Open-plan offices make workers less collaborative, Harvard study finds

Open plan offices 2018

Foyer of the Lyons Studio. Commissioned Professional Photography: (Peter Bennets , 2010)

This article is brought to you thanks to the strategic cooperation of The European Sting with the World Economic Forum.

Author: Johnny Wood, Writer, Formative Content

Open-plan offices allow employees to see and hear their colleagues all day long, so you might think all this transparency would encourage them to work more collaboratively.

But according to new Harvard research, this type of office environment actually has the opposite effect: it reduces the amount of time people spend talking face-to-face and instead drives them to interact by text or email.

Shh..keep your voice down

Previous studies showed that open-plan layouts reduce productivity, partly because people tend to feel uncomfortable holding serious business conversations within earshot of large numbers of colleagues.

But the rationale behind the open-plan design was that, as well as reducing spending on office space, any drop in output would be offset by increased levels of teamwork.

However, in their study, Ethan S. Bernstein, of Harvard Business School and Stephen Turban, of Harvard University found that when two Fortune 500 companies changed their office layouts from cubicles to open-plan desks, face-to-face interactions among employees dropped by about 70%.

Employees became more reluctant to give negative feedback or address sensitive issues in front of colleagues, which drove them to find more private ways to interact. Instead of talking to each other in person, the study participants turned to their phones and computers.

To build a picture of interactions both before and after the boundaries were removed, the study participants wore a device, known as a sociometric badge, which recorded their conversations with colleagues and information about their posture, location and movements.

Study participants wore a device to track their conversations and movements.

Image: Philosophical Transactions of the Royal Society B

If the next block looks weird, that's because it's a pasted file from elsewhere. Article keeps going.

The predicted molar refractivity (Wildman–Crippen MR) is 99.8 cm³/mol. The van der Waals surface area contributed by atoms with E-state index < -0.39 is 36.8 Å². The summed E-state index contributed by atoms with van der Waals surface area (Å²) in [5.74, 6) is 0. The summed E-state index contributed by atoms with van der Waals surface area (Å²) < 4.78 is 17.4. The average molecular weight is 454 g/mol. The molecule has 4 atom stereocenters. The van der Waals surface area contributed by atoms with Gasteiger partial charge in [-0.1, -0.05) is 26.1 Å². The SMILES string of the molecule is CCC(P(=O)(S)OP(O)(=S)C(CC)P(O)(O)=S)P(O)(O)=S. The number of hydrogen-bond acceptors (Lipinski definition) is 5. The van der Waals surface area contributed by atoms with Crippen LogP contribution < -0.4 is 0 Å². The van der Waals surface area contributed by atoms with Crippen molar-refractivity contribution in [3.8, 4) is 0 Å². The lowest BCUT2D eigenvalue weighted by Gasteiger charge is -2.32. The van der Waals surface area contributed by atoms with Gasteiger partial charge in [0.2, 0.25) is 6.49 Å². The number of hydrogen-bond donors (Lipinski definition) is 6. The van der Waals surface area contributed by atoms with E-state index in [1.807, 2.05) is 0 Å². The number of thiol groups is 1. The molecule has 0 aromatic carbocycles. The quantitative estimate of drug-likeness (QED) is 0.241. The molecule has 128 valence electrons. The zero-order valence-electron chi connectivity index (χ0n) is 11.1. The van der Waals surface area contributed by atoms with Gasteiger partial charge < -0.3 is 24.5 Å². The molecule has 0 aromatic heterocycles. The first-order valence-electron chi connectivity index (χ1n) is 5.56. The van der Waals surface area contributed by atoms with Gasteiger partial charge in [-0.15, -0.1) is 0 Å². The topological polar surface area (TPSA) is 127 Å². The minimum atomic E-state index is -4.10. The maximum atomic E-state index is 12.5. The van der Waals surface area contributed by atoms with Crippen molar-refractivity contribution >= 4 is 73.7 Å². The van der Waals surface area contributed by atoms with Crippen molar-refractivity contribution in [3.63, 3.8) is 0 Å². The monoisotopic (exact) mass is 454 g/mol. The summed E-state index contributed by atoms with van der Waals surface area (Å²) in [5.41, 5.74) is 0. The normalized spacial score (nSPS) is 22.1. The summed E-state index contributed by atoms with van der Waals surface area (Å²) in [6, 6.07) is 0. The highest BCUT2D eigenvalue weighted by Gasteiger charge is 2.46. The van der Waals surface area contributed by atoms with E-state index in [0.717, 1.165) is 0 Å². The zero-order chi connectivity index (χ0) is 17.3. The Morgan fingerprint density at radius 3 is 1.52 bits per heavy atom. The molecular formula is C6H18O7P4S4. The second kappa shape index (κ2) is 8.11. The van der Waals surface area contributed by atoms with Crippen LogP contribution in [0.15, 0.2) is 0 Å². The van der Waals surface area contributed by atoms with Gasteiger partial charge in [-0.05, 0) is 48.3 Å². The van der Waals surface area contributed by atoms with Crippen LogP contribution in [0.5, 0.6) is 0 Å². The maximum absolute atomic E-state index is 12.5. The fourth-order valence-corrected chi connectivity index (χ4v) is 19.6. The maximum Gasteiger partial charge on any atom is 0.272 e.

The researchers also tracked the number of instant messages and emails.

After the redesign of their offices, the participants sent 56% more emails to each other, received 20% more emails, and were cc’d on 41% more emails.

Their use of instant messages increased by 67%.

In summary, Bernstein and Turban wrote: “While it is possible to bring chemical substances together under specific conditions of temperature and pressure to form the desired compound, more factors seem to be at work in achieving a similar effect with humans.

“Until we understand those factors, we may be surprised to find a reduction in face-to-face collaboration at work even as we architect transparent, open spaces intended to increase it.”

Future workplaces

The way we work is changing rapidly, and improved communications and greater connectivity mean some companies choose to shun the open-plan layout altogether.

The number of people working from home and in public spaces such as cafes and libraries is increasing.

As the chart shows, over 5% of Americans are working from home, and this number is forecast to increase in the coming years – albeit from a low base.








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  1. Did you know the study engaged with less than 50% of the two organizations it analyzed? And if you dig into the % increase of emails, it only comes to 1.2 more emails per person sent in a three-week time span. I think it is worthwhile to dig into the research a bit more, and that the real solution of open office vs. “not” is to not be so binary in design. More information on dissecting the Harvard study here:

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